Virtual desktop and ‘bring your own device’

Following a ‘soft launch’ in 2014,  we will be more deliberate in ‘rolling out’ a new digital technology approach at Kapunda High School which has the opportunity to make the goal of ‘anytime, anywhere’ become a reality.

Already we have a number of students who regularly bring their own tablet or notebook computer to school and the capacity to connect to the school’s network and internet is supporting them with their learning in all classes.

A number of students also use quite expensive applications as part of their studies here at school but don’t have access to the same at home.  Through the virtual desktop they can access them.

So what is it all about?

  • Students will be able to connect to the school network (via the internet) from any device – be it at school or home – and access all the applications they need.
  • They will get the same ‘experience’ – regardless of the age or quality of the device they are using.
  • Because the servers at school are doing all the work (not the actual machine), the processing speed is much faster.

Frequently Asked Questions (FAQs):

Will it be compulsory for students to bring a device (tablet, notebook) to school?

No but they have the opportunity to do so.

If my child wants to bring a device to school, will it need to be of a certain quality?

Because we will be using a virtual desktop, the processing power of the device being used is of no consequence.  However, having a battery that will last the day, along with a reasonable screen size for learning will be important.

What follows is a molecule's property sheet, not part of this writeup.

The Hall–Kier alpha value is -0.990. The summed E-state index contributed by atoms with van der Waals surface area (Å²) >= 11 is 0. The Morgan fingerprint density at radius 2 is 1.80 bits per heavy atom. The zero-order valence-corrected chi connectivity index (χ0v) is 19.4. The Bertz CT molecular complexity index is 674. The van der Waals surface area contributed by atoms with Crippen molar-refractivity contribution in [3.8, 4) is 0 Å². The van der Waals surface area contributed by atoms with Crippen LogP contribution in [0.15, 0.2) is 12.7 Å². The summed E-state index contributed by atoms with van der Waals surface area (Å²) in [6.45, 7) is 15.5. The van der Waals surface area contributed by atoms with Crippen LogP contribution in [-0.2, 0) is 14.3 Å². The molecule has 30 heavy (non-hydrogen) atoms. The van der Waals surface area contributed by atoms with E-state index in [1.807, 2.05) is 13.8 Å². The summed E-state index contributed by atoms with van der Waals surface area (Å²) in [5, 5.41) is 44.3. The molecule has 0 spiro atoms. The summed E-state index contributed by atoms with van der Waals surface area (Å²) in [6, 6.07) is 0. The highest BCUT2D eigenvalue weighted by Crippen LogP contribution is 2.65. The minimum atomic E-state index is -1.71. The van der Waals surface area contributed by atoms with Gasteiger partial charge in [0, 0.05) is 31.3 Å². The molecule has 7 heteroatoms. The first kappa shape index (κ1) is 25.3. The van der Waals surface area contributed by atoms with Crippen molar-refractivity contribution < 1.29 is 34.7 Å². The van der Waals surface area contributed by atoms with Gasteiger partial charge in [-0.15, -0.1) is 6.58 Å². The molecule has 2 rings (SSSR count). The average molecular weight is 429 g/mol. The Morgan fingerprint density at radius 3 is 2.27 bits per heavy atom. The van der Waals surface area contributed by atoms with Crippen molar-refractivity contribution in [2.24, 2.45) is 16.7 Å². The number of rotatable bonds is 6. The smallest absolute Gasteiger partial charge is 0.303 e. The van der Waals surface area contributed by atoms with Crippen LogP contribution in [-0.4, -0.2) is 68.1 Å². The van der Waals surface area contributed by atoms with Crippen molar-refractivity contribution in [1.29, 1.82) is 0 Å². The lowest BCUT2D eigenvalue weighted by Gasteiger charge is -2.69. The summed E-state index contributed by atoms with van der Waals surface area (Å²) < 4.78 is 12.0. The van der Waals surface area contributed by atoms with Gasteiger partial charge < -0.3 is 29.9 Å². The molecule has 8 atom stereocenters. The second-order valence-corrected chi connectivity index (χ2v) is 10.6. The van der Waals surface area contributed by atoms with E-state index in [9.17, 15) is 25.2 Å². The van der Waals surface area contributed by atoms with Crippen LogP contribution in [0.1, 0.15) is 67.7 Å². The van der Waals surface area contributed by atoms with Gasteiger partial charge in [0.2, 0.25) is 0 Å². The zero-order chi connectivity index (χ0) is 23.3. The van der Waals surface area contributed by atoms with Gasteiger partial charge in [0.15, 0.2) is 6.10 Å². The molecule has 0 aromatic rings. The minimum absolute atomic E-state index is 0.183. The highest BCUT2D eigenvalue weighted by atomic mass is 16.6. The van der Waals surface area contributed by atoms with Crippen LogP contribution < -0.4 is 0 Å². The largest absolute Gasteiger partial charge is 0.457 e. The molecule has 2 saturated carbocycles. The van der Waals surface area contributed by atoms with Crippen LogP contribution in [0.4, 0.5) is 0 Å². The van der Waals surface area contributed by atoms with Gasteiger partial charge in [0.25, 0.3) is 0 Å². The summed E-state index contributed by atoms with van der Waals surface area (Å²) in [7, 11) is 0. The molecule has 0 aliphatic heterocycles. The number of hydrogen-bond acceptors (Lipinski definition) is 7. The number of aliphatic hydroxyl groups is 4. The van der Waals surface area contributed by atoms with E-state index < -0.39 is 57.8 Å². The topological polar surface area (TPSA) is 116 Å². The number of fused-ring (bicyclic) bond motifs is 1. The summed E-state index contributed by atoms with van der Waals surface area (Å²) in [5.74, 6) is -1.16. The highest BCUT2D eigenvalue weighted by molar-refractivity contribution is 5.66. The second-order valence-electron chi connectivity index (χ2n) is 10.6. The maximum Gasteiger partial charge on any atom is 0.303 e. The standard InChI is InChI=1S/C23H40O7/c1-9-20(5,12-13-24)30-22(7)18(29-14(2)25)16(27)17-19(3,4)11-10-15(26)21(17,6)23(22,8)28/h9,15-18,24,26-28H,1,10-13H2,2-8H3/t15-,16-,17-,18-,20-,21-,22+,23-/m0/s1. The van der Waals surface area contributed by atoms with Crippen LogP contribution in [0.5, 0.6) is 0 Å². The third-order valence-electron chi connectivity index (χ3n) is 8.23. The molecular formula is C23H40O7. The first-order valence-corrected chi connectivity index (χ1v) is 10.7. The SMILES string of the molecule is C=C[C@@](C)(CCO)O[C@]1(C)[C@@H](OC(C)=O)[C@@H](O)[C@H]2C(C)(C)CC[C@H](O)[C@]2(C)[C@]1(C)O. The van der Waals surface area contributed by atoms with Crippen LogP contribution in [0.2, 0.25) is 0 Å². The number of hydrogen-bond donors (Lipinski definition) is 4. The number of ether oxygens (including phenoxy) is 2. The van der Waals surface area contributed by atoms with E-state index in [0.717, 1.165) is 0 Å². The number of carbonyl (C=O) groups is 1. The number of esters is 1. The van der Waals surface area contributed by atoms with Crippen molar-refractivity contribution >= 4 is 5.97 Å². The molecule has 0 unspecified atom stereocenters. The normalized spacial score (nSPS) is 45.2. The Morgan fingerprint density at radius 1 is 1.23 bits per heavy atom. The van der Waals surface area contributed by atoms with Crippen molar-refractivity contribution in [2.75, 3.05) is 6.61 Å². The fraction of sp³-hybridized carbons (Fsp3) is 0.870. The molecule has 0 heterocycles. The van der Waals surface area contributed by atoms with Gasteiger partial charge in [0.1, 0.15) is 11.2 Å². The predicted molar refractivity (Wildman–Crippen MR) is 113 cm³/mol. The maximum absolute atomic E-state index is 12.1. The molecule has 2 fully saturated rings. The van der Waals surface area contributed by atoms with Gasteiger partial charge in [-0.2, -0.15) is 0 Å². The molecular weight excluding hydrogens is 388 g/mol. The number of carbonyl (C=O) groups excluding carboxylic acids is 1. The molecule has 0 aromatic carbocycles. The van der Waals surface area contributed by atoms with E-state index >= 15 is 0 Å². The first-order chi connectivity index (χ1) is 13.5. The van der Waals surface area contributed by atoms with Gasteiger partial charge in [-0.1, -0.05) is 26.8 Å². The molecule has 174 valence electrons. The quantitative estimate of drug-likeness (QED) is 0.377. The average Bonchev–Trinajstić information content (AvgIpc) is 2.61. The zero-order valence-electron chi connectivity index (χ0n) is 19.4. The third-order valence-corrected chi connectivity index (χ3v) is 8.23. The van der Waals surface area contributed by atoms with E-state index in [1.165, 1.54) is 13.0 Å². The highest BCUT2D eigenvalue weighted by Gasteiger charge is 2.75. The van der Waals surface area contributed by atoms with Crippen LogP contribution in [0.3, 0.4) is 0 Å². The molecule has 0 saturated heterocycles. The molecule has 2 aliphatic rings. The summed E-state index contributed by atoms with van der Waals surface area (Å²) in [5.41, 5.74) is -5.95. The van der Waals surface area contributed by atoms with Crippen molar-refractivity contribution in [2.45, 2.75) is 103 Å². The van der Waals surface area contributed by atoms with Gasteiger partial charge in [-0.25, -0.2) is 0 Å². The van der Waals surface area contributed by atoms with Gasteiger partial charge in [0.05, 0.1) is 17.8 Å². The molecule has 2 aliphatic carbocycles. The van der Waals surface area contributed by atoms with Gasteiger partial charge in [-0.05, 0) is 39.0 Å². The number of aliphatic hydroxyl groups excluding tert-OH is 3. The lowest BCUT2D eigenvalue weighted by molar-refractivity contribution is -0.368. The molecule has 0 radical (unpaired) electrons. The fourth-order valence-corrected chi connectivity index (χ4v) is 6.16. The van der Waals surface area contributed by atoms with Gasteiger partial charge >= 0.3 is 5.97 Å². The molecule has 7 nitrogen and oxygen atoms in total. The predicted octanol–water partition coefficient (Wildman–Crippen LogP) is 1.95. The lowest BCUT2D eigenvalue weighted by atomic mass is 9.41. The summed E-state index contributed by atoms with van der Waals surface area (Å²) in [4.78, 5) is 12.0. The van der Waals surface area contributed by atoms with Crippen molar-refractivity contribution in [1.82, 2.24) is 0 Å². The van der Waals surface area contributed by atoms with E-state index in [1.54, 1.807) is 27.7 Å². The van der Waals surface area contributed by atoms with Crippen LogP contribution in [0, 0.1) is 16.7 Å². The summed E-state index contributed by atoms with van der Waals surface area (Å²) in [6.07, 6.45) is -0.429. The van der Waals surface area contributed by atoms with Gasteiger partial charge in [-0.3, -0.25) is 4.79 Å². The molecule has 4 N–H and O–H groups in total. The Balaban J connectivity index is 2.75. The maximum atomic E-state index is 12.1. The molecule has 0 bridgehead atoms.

What if I don’t have internet access at home?

Our ICT Network Manager, Jack Mickan, will be able to work with individual families on an alternative solution that enables some access to school applications.

So that we can answer your questions re this new initiative, we invite you to post them here on our web site or send them to

Building better connections with families to support learning

The home is our first and highly influential learning environment, so building connections between home and the school is vital to learner success. This includes proactively involving families in their children’s schooling and extending personalised invitations to them to become involved.”
Hanna Dumont et. al. OECD (2012)
 When children first commence school, there is a great deal of parental participation. Many parents choose to volunteer at their child’s school – listening to reading, helping with a range of class-based activities, assisting with excursions, etc.  However, as our children get older and develop greater independence, school becomes their ‘space’ and they are less excited about their parents helping out in the classroom. While they don’t mind their parents assisting in the canteen or attending Sports Day, the thought of a parent helping out in a class can be mortifying.
Yet, last year’s Parent Opinion Survey indicated that our families would like to be more involved with their children’s learning.
Our school has invested in an online Learner Management System, Day Map and increasingly staff are using this to attach class notes and copies of assessment tasks, etc.  Over time the plan is to provide parents with an access code which would enable them to see this, along with attendance information and assessment results.
What do you think of this?  Would you like having more information about the ‘nitty gritty’ of your child’s learning programme?  Do you have any other ideas about how we can connect better with you to support your child with their learning?